The Treehouse Blog

Thoughts on Intelligent Design

on Dec.21, 2005, under Philosophy, Politics

In case you’ve missed it, there has been a bunch of fuss lately about a local school district requiring its biology teachers to read a statement on intelligent design to “balance” the teaching of evolution. This went to federal court which decided that such a statement was in violation of the separation of church and state.

This never made sense to me. Evolution describes a “how” of creation – a means by which life as we know it was brought into existence. Intelligent design describes a “why” of creation – meaning rather than means. They are orthogonal topics, without the ability to be contrasted or balanced as the school board allegedly attempted to do. The Dover School Board was nothing short of incompetent in trying to shove these things together. Intelligent design itself might not be a religious endorsement, but its forced usage in this context certainly would seem to be.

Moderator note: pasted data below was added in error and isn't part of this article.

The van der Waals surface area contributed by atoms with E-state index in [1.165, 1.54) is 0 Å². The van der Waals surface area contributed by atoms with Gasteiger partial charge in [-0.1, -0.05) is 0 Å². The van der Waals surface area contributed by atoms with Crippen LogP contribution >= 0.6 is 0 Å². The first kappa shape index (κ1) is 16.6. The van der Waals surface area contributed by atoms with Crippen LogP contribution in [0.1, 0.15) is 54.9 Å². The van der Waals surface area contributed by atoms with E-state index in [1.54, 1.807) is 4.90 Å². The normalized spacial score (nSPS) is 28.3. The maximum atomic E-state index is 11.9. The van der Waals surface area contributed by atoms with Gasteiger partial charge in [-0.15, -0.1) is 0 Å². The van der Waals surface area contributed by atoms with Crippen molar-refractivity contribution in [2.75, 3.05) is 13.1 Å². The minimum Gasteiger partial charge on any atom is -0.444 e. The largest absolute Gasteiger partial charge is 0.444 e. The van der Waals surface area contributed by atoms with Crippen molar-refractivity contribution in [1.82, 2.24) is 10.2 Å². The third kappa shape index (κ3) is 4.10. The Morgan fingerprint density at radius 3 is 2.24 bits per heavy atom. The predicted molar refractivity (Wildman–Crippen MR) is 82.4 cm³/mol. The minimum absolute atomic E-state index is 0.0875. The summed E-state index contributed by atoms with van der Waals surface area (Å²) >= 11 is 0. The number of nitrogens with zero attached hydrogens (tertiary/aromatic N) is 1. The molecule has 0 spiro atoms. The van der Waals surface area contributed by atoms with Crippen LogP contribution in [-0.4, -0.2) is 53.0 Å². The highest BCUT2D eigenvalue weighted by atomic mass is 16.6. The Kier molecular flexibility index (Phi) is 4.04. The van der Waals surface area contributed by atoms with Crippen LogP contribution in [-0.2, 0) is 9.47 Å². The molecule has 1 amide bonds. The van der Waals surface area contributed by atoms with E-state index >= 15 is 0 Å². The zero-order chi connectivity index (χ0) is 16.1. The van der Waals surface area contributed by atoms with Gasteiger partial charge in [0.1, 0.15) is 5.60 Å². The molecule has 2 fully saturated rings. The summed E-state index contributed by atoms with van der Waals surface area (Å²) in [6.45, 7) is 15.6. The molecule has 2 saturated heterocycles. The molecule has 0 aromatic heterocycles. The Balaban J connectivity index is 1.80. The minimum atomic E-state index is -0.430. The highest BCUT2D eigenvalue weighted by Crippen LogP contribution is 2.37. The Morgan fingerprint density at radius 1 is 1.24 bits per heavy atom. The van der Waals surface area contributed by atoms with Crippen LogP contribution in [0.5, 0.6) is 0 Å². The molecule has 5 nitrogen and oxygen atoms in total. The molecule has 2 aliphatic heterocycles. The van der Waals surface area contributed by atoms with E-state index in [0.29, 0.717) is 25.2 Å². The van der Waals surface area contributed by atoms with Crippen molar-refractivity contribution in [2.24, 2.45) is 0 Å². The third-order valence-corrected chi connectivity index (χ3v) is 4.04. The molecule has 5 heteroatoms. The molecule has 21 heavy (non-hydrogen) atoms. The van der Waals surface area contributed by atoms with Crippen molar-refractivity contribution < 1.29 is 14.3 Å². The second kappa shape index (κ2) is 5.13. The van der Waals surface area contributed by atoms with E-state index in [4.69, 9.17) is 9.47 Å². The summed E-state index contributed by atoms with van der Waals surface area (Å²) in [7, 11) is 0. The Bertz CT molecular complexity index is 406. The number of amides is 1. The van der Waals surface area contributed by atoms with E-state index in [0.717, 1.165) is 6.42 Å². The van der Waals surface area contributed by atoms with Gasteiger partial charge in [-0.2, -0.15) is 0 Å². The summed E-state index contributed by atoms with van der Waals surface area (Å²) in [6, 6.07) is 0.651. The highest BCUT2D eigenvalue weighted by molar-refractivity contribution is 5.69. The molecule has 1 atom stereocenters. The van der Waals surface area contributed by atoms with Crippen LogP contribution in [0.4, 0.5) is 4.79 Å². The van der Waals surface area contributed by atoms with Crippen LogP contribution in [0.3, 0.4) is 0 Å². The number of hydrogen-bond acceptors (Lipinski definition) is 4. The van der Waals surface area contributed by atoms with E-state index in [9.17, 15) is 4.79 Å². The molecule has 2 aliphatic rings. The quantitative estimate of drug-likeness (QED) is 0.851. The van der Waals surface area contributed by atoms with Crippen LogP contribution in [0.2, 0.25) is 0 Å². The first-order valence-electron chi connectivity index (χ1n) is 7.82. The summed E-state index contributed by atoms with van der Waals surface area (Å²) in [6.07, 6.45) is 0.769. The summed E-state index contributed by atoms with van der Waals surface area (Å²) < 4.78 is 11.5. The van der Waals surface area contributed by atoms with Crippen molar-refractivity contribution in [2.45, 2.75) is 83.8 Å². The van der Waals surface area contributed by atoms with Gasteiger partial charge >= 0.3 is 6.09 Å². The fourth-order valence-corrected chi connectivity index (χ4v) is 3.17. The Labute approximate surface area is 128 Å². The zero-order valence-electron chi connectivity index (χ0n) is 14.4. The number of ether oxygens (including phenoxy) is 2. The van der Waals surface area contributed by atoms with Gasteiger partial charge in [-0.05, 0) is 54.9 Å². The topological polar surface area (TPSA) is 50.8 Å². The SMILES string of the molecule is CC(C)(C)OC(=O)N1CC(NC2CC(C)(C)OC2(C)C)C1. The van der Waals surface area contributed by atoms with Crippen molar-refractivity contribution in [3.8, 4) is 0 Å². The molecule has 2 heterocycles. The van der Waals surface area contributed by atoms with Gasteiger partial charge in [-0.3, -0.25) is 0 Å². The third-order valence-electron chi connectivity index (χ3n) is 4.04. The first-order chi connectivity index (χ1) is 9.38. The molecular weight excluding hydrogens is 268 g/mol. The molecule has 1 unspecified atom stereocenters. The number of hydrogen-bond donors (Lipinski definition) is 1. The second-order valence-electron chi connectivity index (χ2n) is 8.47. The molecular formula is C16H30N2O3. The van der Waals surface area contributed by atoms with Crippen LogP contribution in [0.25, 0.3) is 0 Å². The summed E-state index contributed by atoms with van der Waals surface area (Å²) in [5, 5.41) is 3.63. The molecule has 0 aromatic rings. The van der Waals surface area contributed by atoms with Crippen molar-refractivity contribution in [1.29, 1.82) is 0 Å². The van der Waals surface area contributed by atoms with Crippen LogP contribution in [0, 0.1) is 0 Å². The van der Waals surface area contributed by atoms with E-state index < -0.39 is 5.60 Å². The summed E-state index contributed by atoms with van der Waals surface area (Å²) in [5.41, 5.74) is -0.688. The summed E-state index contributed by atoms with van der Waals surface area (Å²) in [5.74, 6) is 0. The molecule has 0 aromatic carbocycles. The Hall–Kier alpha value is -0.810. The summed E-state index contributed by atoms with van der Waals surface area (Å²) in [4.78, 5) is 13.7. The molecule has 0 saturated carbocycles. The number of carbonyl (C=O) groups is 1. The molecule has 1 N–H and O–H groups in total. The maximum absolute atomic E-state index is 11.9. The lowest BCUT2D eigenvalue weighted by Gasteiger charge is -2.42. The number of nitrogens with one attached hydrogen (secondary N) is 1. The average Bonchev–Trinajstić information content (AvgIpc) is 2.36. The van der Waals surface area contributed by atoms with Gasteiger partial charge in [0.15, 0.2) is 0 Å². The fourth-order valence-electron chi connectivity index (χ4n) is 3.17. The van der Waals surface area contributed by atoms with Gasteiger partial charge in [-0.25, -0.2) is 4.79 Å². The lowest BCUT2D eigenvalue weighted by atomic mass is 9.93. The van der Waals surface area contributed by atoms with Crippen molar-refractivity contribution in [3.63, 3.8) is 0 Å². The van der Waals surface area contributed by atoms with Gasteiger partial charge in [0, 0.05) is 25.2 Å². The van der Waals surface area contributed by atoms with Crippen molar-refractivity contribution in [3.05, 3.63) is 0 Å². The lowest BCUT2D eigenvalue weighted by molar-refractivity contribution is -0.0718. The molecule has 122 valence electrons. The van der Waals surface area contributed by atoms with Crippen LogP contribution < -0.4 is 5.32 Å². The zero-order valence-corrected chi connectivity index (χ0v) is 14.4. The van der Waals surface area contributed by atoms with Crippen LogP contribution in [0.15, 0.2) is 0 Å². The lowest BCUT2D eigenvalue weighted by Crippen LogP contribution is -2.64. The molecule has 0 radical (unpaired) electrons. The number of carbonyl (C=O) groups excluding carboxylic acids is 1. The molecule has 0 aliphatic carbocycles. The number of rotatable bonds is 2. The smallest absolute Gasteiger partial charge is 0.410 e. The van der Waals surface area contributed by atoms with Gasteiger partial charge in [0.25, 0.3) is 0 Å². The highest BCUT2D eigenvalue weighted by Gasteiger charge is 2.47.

There are still things that should be included in a discussion of evolution, though. Irreducible complexity should at least get a footnote. Irreducible complexity is a concept that doesn’t intend to disprove evolution, but rather to state that there are still things that cannot be explained completely with current theories. The most important concept that can be taught in science is that science changes, and that no theory is above some measure of criticism and doubt. Science isn’t (or shouldn’t be) concerned with facts or truths, but with best explanations and predictions of observations. There are probably cases where you should remind your science teachers of this.

In situations like this, extremes get the coverage. There are many that consider the term evolution to be sacrilege when used in any biological sense. There are others that have their hand on the speed dial for their lawyer every time they think God might be inferred in a classroom. Both are stupid. It might be unfortunate, but it’s definitely a greyscale world, not black-and-white.

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December 2005


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